- Jenny serves on the Royal College of Physicians Working Party rewriting guidelines on the management of the 'vegetative' state, and on the Nuffield Council on bioethics 'Working Party on novel neurotechnologies to intervene in the brain'
- She also organized the symposium on Coma, Consciousness and Serious Brain Injury: medical humanities and decision-making (funded by the Wellcome Trust, Sept. 2011)
- Sexual violence. Jenny's work around sexual violence has included examining the emergence of child sexual abuse as a public issue, the representation of social work intervention scandals, the discovery of 'false memory syndrome', responses to a feminist social awareness advertising campaign and the development of anti-violence initiatives in schools.
Jenny has written extensively about questions of media influence. She is also an expert in focus group research methods, and is especially concerned with the best way of using this methodology in sensitive and innovative ways to explore key social issues.
- Researching Media Audiences
Previously taught modules include: 'Understanding Media Audiences', 'Risk and Health Reporting', 'Communication Research Methods', 'Feminist Theory and Media Studies'.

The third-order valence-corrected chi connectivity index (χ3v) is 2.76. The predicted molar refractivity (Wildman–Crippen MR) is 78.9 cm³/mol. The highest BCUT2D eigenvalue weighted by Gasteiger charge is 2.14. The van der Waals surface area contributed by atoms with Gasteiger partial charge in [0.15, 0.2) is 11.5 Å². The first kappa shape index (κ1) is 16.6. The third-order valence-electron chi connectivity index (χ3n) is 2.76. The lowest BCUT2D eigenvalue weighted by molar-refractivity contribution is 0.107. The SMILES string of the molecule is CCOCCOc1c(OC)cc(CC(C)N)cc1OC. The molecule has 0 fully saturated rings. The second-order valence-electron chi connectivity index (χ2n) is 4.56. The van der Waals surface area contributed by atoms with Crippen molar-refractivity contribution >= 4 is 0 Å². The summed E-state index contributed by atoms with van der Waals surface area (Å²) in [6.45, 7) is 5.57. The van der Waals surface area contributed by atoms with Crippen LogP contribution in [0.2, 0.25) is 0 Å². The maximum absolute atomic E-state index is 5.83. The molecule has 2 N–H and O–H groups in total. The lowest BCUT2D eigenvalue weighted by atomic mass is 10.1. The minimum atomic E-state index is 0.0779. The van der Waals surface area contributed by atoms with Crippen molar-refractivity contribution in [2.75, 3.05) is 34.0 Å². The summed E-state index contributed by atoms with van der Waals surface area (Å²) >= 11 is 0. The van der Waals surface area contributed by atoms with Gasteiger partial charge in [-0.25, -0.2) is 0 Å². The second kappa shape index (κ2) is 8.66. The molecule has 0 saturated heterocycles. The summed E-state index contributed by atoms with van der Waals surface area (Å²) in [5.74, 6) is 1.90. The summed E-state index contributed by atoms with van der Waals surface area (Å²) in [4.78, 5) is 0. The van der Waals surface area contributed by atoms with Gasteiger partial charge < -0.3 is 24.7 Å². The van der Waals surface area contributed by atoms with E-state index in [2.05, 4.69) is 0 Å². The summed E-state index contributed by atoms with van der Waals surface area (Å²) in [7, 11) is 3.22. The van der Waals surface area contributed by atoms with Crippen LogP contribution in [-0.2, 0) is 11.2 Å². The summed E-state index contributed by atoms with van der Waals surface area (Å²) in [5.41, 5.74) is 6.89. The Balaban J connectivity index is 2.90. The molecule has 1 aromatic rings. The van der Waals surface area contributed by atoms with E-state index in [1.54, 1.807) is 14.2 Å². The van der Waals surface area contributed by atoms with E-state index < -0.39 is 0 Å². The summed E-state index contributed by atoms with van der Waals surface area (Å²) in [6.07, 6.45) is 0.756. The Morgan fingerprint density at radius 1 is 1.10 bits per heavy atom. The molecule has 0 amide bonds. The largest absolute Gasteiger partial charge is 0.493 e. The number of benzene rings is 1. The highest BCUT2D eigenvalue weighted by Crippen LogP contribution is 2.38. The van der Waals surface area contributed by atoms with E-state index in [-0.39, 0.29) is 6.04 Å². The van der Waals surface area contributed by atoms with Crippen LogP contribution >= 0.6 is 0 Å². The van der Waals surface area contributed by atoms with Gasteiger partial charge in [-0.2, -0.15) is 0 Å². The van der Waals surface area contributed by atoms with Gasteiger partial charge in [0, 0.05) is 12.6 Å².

Director - 'Risk, Science, Health and Media Research Group'
Human Cloning in the Media: from science fiction to science practice, Routledge (2008) (co-author).
Framing Abuse: media influence and public understandings of sexual violence against children’ , Pluto (2004).
'Mass Media and Power in Modern Britain', Oxford University Press (1997) (co-author).
'The Circuit of Mass Communication: media strategies, representation and audience reception in the AIDS crisis', Sage (1998) (co-author).
Developing Focus Group Research: politics, theory and practice, Sage (co-edited) (1999).
'Great Expectations’, Hochland & Hochland press (1998) (co-author)
Selected publications by theme
Jenny has published over a hundred chapters and articles, contributing to journals such as The European Journal of Communication, Media, Culture and Society, Feminism and Psychology and Sociology of Health and Illness.
Jenny's recent grant funded awards explore the following areas:
- Vegetative and minimally conscious states: Creating a web resource for families of severely brain injured patients (ESRC Knowledge Exchange Award, and DIPEx charity, February 2013)